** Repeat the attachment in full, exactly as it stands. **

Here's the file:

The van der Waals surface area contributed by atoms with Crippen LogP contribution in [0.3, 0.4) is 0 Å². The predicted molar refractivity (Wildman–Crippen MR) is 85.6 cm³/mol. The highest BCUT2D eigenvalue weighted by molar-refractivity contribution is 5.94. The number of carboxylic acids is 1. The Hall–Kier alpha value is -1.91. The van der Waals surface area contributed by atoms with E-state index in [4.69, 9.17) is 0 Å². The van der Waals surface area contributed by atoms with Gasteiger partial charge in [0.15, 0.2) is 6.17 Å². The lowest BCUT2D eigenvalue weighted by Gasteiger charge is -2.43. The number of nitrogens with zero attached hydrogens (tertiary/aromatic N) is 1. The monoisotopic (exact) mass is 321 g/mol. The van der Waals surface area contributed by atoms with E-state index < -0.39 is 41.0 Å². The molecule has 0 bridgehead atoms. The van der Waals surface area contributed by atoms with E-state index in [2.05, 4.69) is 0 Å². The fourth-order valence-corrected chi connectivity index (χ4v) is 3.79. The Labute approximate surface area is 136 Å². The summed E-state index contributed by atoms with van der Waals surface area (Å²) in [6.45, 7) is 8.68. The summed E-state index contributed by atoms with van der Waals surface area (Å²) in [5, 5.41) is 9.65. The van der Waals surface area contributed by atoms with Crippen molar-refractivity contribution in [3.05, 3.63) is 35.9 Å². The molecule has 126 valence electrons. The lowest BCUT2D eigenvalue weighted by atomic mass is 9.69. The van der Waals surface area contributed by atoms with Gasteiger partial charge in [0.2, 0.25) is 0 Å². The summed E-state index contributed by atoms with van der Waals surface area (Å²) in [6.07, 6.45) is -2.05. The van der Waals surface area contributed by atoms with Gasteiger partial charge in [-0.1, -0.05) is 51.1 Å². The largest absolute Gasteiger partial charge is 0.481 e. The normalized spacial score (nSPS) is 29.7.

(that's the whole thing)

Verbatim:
The van der Waals surface area contributed by atoms with Crippen LogP contribution in [0.3, 0.4) is 0 Å². The predicted molar refractivity (Wildman–Crippen MR) is 85.6 cm³/mol. The highest BCUT2D eigenvalue weighted by molar-refractivity contribution is 5.94. The number of carboxylic acids is 1. The Hall–Kier alpha value is -1.91. The van der Waals surface area contributed by atoms with E-state index in [4.69, 9.17) is 0 Å². The van der Waals surface area contributed by atoms with Gasteiger partial charge in [0.15, 0.2) is 6.17 Å². The lowest BCUT2D eigenvalue weighted by Gasteiger charge is -2.43. The number of nitrogens with zero attached hydrogens (tertiary/aromatic N) is 1. The monoisotopic (exact) mass is 321 g/mol. The van der Waals surface area contributed by atoms with E-state index < -0.39 is 41.0 Å². The molecule has 0 bridgehead atoms. The van der Waals surface area contributed by atoms with E-state index in [2.05, 4.69) is 0 Å². The fourth-order valence-corrected chi connectivity index (χ4v) is 3.79. The Labute approximate surface area is 136 Å². The summed E-state index contributed by atoms with van der Waals surface area (Å²) in [6.45, 7) is 8.68. The summed E-state index contributed by atoms with van der Waals surface area (Å²) in [5, 5.41) is 9.65. The van der Waals surface area contributed by atoms with Crippen molar-refractivity contribution in [3.05, 3.63) is 35.9 Å². The molecule has 126 valence electrons. The lowest BCUT2D eigenvalue weighted by atomic mass is 9.69. The van der Waals surface area contributed by atoms with Gasteiger partial charge in [0.2, 0.25) is 0 Å². The summed E-state index contributed by atoms with van der Waals surface area (Å²) in [6.07, 6.45) is -2.05. The van der Waals surface area contributed by atoms with Gasteiger partial charge in [-0.1, -0.05) is 51.1 Å². The largest absolute Gasteiger partial charge is 0.481 e. The normalized spacial score (nSPS) is 29.7.